Finance Minister laments low spending on public sector investment programme

-challenges 2018 budget workshop to deliver results

“As at end June, less than 30 percent of the Public Sector Investment Programme [PSIP] was expended. What is the reason for this continued sloth in the implementation of the PSIP, at a time when it was touted as a boost to spending in the economy?” asked Finance Minister Winston Jordan.

The minister was at the time addressing the Budget 2018 Preparation and Sensitisation Training Workshop held on Monday at the Georgetown Marriott Hotel. In his remarks to the Heads of Budget Agencies and other Senior Government officials, a copy of which was released by his ministry, Jordan highlighted the fact that the 2017 Budget had been delivered since the 26th November, 2016 and yet, there were budget agencies in June still figuring out specifications of items to be purchased.

“We have awarded only 53 percent of the PSIP and expended a mere 28 percent on maintenance of infrastructure within the recurrent budget. While we happily and deservedly bask in the glow of improved Grade Six examination results, we need to wake up to the reality that less than 50 percent of our Grade Six children passed mathematics this year. Drugs and medical supplies are still in short supply at GPHC and in all of our regions,” the minister lamented.

Winston Jordan

The Finance Minister reminded the participants that they are servants of the people charged with spending tax-payers money prudently and goals must be realistic. For ideas that reach the area of implementation, poor execution would compromise and depreciate the quality of the undertaking.  He added, “Wastage and inefficiency are to be abhorred since they rob the people of better services, better infrastructure and, ultimately, a better quality of life.”

Jordan suggested as a collective that they use the opportunity of reflection to renew their energies towards improved performance and better results across all sectors. He observed that the 2018 Budget was being crafted at a time when domestic revenues and other sources of financing are not expected to be substantially higher than the current year.

“You are well aware of demands by certain groups for removal of one tax or the other. You are well aware that as a result of our upper middle income classification, concessional resources are dwindling. So, we will have to exert greater effort to widen the tax net through greater efficiency in the administration and collection of taxes,” Jordan observed on the subject of tax revenue.

The minister also noted that in 2018 new monies had to be found to finance local government elections, re-build the prison system and the continued support of GuySuCo which continues to consume billions of dollars.

“The math should be clear: lower expectations for revenue juxtaposed against higher demands for spending equals bigger budget deficit, which, in turn means bigger debt and debt repayments for present and future generations,” Jordan stated, whilst acknowledging the stark reality of the current situation.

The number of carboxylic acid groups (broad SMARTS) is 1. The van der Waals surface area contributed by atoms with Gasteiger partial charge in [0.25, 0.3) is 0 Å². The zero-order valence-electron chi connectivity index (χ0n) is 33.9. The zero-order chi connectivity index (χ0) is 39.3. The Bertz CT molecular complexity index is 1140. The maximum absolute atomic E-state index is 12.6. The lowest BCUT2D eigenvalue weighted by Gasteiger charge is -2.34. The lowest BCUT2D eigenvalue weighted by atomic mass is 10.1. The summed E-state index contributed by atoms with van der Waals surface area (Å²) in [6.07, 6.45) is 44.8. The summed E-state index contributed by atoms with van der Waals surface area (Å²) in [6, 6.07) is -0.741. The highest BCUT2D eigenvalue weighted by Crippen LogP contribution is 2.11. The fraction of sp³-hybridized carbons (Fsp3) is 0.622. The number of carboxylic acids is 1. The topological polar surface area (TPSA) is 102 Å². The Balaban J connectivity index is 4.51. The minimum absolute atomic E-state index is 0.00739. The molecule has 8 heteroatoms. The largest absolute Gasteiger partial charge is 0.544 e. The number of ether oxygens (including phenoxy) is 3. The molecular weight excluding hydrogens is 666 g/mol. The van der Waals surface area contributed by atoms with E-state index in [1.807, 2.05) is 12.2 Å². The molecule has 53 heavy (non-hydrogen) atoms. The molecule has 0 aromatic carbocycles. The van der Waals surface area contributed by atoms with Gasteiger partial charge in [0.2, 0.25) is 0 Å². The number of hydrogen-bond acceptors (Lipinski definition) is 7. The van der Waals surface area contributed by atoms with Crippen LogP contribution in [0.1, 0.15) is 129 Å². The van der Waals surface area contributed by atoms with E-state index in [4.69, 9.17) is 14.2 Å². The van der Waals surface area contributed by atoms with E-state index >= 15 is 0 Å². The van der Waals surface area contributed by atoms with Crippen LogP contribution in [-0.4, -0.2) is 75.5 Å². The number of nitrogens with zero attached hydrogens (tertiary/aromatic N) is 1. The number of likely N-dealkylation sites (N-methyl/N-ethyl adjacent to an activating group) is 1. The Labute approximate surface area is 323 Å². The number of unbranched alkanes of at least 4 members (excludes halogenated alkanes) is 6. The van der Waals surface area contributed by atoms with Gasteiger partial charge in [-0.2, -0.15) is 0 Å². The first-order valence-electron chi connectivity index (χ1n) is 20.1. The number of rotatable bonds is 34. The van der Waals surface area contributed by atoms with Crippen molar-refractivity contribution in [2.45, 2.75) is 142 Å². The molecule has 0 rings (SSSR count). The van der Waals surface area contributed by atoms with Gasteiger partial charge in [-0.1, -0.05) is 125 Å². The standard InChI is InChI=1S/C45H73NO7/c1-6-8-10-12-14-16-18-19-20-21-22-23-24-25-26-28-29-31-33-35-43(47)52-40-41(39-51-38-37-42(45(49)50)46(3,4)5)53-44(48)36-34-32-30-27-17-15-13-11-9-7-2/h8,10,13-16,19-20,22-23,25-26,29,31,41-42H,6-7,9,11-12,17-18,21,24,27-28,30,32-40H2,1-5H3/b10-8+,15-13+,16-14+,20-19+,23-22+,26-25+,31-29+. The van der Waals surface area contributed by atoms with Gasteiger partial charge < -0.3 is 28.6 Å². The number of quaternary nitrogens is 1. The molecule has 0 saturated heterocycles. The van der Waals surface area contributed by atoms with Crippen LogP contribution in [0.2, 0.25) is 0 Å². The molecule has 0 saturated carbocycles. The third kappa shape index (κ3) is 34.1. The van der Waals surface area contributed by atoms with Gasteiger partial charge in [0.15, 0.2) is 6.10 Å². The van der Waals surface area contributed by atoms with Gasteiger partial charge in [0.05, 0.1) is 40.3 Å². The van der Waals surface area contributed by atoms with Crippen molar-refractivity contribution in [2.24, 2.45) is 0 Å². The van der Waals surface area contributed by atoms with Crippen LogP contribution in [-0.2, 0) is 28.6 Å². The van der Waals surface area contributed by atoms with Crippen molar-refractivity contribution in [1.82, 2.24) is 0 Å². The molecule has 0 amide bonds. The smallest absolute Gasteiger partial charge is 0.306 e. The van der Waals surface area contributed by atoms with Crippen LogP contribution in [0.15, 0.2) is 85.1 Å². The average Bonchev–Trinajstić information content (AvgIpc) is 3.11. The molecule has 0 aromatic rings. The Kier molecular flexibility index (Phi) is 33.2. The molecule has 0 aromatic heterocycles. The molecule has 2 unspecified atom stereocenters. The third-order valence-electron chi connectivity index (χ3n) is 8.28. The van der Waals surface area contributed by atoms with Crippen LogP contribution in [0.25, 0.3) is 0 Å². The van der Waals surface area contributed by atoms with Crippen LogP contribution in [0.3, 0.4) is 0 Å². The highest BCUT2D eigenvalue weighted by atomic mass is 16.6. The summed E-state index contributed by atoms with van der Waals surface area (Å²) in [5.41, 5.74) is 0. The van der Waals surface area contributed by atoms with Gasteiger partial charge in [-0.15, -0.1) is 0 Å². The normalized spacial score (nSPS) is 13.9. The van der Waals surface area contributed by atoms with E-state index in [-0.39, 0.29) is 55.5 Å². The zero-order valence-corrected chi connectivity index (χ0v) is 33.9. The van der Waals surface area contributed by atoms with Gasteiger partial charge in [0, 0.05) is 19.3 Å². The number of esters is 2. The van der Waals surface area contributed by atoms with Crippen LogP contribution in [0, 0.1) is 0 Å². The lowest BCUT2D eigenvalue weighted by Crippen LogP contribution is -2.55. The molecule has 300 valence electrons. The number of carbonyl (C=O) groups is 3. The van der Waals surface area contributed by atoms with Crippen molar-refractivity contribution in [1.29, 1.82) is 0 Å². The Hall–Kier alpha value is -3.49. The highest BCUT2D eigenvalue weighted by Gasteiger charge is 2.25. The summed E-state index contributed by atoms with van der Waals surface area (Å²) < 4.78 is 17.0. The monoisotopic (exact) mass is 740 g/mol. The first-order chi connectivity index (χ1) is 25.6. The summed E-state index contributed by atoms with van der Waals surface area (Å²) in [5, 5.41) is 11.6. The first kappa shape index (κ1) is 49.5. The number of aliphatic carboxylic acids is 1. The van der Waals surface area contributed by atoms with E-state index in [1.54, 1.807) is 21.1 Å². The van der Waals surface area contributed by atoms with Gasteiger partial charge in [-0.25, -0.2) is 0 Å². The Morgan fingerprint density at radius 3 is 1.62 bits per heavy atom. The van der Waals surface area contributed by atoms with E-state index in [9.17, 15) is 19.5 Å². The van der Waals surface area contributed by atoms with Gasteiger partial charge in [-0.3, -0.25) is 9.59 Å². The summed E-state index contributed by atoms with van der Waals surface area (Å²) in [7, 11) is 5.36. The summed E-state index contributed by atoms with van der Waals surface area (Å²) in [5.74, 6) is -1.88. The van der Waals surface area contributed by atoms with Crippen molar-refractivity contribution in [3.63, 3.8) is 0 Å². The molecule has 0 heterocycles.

“Only an irresponsible Government will contemplate such a scenario. We are not such a Government! It is, therefore, incumbent on Agency heads to understand the reality we face and develop realistic and achievable budgets,” Jordan continued. He challenged the participants to discard their horizontal approach to budget preparation –

“spreading resources evenly and adding a top up” to what was given before, and adopt a vertical approach to budgeting, by prioritising core driver programmes that achieve critical performance targets and being guided by strategic plans.

Earlier, Jordan had observed that they were at that time of year in the budget cycle when Budget agencies were required to revise and update their plans for the next four years. He noted that, “It is also a time for serious reflection on past performance; a time to determine what works and what doesn’t; what is contributing to the expected outcomes of the programme and what is not; what programmes need to be scrapped altogether, what needs to be re-engineered, what needs to be expanded and what needs to improve. It is a time to ask yourselves what is the theory of change being pursued for this programme and whether it is being achieved.”

In his opening remarks, the finance minister quoted from the 2016 and 2017 Budgets, whilst stressing “on the importance of building a strong resilient economy capable of withstanding shocks and sustaining high growth levels,” and reminded the Government officials in attendance that their mission were as implementers of Government’s policies, projects and programmes.

“Achieving the Good Life is neither a mantra, a slogan, an abstract concept nor nirvana; it is our fixation, our constant reminder, that we were put in Government to improve the quality of life of all Guyanese, through the improvement in the quality and quantity of goods and services that we must deliver to them: whether they be safer communities; quality education and health care; greater access within and among our 10 regions; improved governance; sustainable job creation; and a stable economic environment, among the myriad number of outputs,” Jordan reminded the participants of the focus of the training and sensitization workshop.

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